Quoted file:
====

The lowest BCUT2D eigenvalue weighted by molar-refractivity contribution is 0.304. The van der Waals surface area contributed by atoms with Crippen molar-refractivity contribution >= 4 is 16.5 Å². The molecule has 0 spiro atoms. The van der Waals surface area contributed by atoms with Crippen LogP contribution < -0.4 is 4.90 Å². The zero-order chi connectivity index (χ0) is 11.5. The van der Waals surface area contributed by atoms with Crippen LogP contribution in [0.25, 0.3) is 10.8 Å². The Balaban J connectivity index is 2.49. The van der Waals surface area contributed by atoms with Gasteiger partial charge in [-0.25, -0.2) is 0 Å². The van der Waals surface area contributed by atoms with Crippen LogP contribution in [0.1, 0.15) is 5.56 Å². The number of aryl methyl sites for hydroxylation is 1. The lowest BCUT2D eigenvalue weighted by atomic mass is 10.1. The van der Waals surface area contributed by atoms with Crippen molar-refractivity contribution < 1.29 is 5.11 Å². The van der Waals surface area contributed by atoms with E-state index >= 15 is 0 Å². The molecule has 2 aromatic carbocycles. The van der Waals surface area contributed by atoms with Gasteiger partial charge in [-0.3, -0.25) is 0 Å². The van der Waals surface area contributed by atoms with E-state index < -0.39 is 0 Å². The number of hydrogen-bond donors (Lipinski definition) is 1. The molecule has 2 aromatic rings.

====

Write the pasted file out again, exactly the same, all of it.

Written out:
The lowest BCUT2D eigenvalue weighted by molar-refractivity contribution is 0.304. The van der Waals surface area contributed by atoms with Crippen molar-refractivity contribution >= 4 is 16.5 Å². The molecule has 0 spiro atoms. The van der Waals surface area contributed by atoms with Crippen LogP contribution < -0.4 is 4.90 Å². The zero-order chi connectivity index (χ0) is 11.5. The van der Waals surface area contributed by atoms with Crippen LogP contribution in [0.25, 0.3) is 10.8 Å². The Balaban J connectivity index is 2.49. The van der Waals surface area contributed by atoms with Gasteiger partial charge in [-0.25, -0.2) is 0 Å². The van der Waals surface area contributed by atoms with Crippen LogP contribution in [0.1, 0.15) is 5.56 Å². The number of aryl methyl sites for hydroxylation is 1. The lowest BCUT2D eigenvalue weighted by atomic mass is 10.1. The van der Waals surface area contributed by atoms with Crippen molar-refractivity contribution < 1.29 is 5.11 Å². The van der Waals surface area contributed by atoms with E-state index >= 15 is 0 Å². The molecule has 2 aromatic carbocycles. The van der Waals surface area contributed by atoms with Gasteiger partial charge in [-0.3, -0.25) is 0 Å². The van der Waals surface area contributed by atoms with E-state index < -0.39 is 0 Å². The number of hydrogen-bond donors (Lipinski definition) is 1. The molecule has 2 aromatic rings.